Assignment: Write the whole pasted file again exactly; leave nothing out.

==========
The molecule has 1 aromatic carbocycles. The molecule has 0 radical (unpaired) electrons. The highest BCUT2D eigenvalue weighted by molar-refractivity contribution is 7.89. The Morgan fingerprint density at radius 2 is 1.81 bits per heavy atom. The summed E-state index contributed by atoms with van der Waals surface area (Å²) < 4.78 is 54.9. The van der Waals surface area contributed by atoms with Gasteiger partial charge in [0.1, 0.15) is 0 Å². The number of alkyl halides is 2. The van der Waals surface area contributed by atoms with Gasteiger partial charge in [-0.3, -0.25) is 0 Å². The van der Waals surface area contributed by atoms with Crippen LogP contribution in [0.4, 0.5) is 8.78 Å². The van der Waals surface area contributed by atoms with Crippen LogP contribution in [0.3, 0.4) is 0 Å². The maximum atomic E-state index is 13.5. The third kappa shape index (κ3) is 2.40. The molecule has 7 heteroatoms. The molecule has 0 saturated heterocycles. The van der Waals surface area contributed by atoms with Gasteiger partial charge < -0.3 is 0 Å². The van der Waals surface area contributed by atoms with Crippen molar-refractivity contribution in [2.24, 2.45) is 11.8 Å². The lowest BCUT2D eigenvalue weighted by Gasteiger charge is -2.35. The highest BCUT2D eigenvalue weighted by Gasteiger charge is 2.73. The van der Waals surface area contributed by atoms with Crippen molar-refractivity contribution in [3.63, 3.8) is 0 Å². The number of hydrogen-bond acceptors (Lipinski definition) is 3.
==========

The molecule has 1 aromatic carbocycles. The molecule has 0 radical (unpaired) electrons. The highest BCUT2D eigenvalue weighted by molar-refractivity contribution is 7.89. The Morgan fingerprint density at radius 2 is 1.81 bits per heavy atom. The summed E-state index contributed by atoms with van der Waals surface area (Å²) < 4.78 is 54.9. The van der Waals surface area contributed by atoms with Gasteiger partial charge in [0.1, 0.15) is 0 Å². The number of alkyl halides is 2. The van der Waals surface area contributed by atoms with Gasteiger partial charge in [-0.3, -0.25) is 0 Å². The van der Waals surface area contributed by atoms with Crippen LogP contribution in [0.4, 0.5) is 8.78 Å². The van der Waals surface area contributed by atoms with Crippen LogP contribution in [0.3, 0.4) is 0 Å². The maximum atomic E-state index is 13.5. The third kappa shape index (κ3) is 2.40. The molecule has 7 heteroatoms. The molecule has 0 saturated heterocycles. The van der Waals surface area contributed by atoms with Gasteiger partial charge < -0.3 is 0 Å². The van der Waals surface area contributed by atoms with Crippen molar-refractivity contribution in [2.24, 2.45) is 11.8 Å². The lowest BCUT2D eigenvalue weighted by Gasteiger charge is -2.35. The highest BCUT2D eigenvalue weighted by Gasteiger charge is 2.73. The van der Waals surface area contributed by atoms with Crippen molar-refractivity contribution in [3.63, 3.8) is 0 Å². The number of hydrogen-bond acceptors (Lipinski definition) is 3.